To sustain a conviction on count two, under a hypothetically correct jury charge, the State had to prove that Appellant caused Chad's sexual organ to contact Appellant's mouth on or about January 15, 1986, and that on the date of the offense, Chad was younger than fourteen years of age.   To sustain a conviction on count three, under a hypothetically correct jury charge, the State had to prove that Appellant penetrated Chad's mouth with Appellant's sexual organ on or about August 15, 1986, and that on the date of the offense, Chad was younger than fourteen years of age.   As we previously noted, the evidence was undisputed that Chad would not have been fourteen years of age until September 14, 1986.   Chad testified that once the sexual abuse began in August of 1985, it occurred once every couple of months.   Chad specifically testified that he and Appellant engaged in reciprocal oral sex at least twice in 1986.   Viewed in the light most favorable to the verdict, the evidence is legally sufficient to support Appellant's conviction on counts two and three.

Factual Sufficiency

 When reviewing the factual sufficiency of the evidence, we must ask whether a neutral review of all the evidence, both for and against the finding, demonstrates that the proof of guilt is so obviously weak as to undermine confidence in the jury's determination, or the proof of guilt, although adequate if taken alone, is greatly outweighed by contrary proof.  Johnson v. State, 23 S.W.3d 1, 11 (Tex.Crim.App.2000).   We review the evidence weighed by the jury that tends to prove the existence of the elemental fact in dispute and compare it with the evidence that tends to disprove that fact.  Jones v. State, 944 S.W.2d 642, 647 (Tex.Crim.App.1996).   We review the fact finder's weighing of the evidence and are authorized to disagree with the fact finder's determination.  Clewis v. State, 922 S.W.2d 126, 133 (Tex.Crim.App.1996).   This review must employ appropriate deference to prevent an appellate court from substituting its judgment for that of the fact finder, and any evaluation should not substantially intrude upon the fact finder's role as the sole judge of the weight and credibility to be given to the testimony of the witnesses.   Jones, 944 S.W.2d at 648.

 The degree of deference a reviewing court provides must be proportionate with the facts it can accurately glean from the trial record.  Johnson, 23 S.W.3d at 8. A factual sufficiency analysis can consider only those few matters bearing on credibility that can be fully determined from the cold appellate record.  Id. Such an approach occasionally permits some credibility assessment but usually requires deference to the jury's conclusion based on matters beyond the scope of the appellate court's legitimate concern.  Id.

 The reviewing court must always remain cognizant of the fact finder's role and unique position, a position that the reviewing court is unable to occupy.  Id. The authority granted in Clewis to disagree with the fact finder's determination is appropriate only when the record clearly indicates such a step is necessary to arrest the occurrence of a manifest injustice.  Id. Otherwise, due deference must be accorded the fact finder's determinations, particularly those determinations concerning the weight and credibility of the evidence.  Jones, 944 S.W.2d at 648-49.

 Our neutral review of the record reveals absolutely no contrary proof in the record.   Furthermore, we conclude that the proof of guilt is not so obviously weak as to undermine our confidence in the jury's verdict.   The evidence that the sexual assault charged as count one in the indictment occurred when Chad was twelve years old is clear and uncontroverted.   As to the incidences of sexual assault charged as counts two and three of the indictment, even though Chad could not give definite dates, he did testify that the abuse occurred every couple of months once it had begun in August of 1985 and that it occurred at least in twice in 1986.   We defer, as we must, to the jury's determination concerning the weight and credibility to be given Chad's testimony where there is no clear indication in the record that a manifest injustice has occurred.   We hold that the evidence is factually sufficient to support Appellant's convictions on counts one, two, and three.   Appellant's second issue is overruled.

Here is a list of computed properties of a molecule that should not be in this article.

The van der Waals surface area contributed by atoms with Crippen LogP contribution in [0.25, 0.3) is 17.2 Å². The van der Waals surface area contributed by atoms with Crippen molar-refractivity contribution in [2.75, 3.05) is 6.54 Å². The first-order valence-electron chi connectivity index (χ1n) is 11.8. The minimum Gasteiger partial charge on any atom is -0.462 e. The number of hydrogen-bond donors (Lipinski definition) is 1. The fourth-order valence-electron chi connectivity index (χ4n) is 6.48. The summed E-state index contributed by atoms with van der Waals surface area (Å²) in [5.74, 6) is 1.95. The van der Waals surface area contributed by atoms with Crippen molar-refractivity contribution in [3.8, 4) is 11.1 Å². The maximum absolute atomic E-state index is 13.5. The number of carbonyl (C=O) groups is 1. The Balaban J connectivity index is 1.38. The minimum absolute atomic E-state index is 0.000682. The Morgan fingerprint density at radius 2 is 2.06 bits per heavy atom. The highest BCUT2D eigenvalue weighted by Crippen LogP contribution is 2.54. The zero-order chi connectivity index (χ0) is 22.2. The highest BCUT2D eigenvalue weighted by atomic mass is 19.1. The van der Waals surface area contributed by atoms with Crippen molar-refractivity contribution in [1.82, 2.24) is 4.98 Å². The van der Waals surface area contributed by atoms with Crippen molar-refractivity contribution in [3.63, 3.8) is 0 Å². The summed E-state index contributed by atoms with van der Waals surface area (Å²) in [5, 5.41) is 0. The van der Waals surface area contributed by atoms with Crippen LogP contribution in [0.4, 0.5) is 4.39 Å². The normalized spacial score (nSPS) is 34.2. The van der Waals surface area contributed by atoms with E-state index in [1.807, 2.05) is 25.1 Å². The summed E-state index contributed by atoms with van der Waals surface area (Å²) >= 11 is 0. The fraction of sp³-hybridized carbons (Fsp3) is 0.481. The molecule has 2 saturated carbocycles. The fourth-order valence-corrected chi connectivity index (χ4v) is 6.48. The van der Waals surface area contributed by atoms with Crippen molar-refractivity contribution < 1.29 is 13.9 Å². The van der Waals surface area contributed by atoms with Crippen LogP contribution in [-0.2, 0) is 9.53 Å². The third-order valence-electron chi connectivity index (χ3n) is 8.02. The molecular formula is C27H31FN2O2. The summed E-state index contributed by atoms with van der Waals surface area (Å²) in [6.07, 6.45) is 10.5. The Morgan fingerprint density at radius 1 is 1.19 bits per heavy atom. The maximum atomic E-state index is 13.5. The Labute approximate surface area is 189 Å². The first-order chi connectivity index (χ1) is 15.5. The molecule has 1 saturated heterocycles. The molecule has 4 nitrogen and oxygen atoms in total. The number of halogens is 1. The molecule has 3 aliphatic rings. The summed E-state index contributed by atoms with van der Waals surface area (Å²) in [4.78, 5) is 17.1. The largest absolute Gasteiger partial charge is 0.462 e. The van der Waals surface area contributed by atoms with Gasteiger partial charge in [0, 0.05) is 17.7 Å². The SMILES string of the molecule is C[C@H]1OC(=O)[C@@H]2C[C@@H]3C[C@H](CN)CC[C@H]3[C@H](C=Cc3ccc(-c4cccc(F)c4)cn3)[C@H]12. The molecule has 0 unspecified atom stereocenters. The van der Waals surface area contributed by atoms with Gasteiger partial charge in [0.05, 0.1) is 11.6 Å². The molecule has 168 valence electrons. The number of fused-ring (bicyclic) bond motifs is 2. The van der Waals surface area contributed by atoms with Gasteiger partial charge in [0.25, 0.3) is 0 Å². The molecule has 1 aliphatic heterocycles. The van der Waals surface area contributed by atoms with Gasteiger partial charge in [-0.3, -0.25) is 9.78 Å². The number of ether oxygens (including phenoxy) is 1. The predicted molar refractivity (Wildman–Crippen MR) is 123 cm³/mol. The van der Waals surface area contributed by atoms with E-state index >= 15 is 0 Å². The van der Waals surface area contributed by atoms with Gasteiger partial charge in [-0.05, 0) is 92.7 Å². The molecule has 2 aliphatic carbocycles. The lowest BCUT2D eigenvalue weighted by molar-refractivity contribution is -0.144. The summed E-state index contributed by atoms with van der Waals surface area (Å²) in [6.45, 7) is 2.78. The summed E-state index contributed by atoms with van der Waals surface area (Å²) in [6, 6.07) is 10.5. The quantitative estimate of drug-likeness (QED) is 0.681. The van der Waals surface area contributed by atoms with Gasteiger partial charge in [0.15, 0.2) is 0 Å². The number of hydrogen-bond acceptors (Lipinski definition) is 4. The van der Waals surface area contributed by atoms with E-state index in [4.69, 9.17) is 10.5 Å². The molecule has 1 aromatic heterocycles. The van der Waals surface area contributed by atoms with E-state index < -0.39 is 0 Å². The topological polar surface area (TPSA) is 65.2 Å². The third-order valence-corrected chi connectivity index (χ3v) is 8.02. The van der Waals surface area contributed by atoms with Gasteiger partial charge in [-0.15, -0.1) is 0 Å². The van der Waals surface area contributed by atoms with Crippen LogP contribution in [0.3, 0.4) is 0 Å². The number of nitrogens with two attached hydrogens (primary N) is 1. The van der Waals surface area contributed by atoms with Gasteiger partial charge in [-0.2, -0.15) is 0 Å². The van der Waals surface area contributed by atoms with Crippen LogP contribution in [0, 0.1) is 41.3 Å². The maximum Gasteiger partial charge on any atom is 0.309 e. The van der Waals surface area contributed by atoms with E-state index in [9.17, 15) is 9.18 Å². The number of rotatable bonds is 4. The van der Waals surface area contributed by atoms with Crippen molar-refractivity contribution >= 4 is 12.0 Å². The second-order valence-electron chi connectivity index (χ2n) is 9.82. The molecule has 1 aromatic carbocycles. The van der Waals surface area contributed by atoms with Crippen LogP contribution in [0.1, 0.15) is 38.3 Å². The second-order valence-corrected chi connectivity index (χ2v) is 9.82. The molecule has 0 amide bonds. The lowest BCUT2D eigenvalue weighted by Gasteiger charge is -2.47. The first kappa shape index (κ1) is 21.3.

Article 38.07/Ex post facto law

In his third issue, Appellant contends that his convictions for seven counts of sexual assault violate the federal and state constitutional prohibitions against ex post facto laws because Chad's testimony was not corroborated as required by the version of Article 38.07 of the Code of Criminal Procedure in effect at the time of the offenses.   The State counters that the issue is not preserved.

 The Court of Criminal Appeals has held that there are three types of rights:  (1) absolute requirements and prohibitions which cannot be waived, (2) rights which must be implemented unless expressly waived, and (3) rights to be implemented upon request.   See Ieppert v. State, 908 S.W.2d 217, 219 (Tex.Crim.App.1995) (citing Marin v. State, 851 S.W.2d 275, 278-79 (Tex.Crim.App.1993), overruled on other grounds by Cain v. State, 947 S.W.2d 262 (Tex.Crim.App.1997)).   The constitutional prohibition against ex post facto laws is a fundamental systemic requirement which cannot be waived.   Ieppert, 908 S.W.2d at 220.   Therefore, Appellant was not required to preserve his ex post facto complaint at trial, and is permitted to raise it for the first time on appeal.

In its brief and at oral argument, the State conceded that if Appellant's third issue is preserved, there is insufficient evidence to sustain Appellant's convictions on counts four through ten of the indictment.   Nevertheless, we believe a brief discussion of the merits of the issue is essential to explain our holding.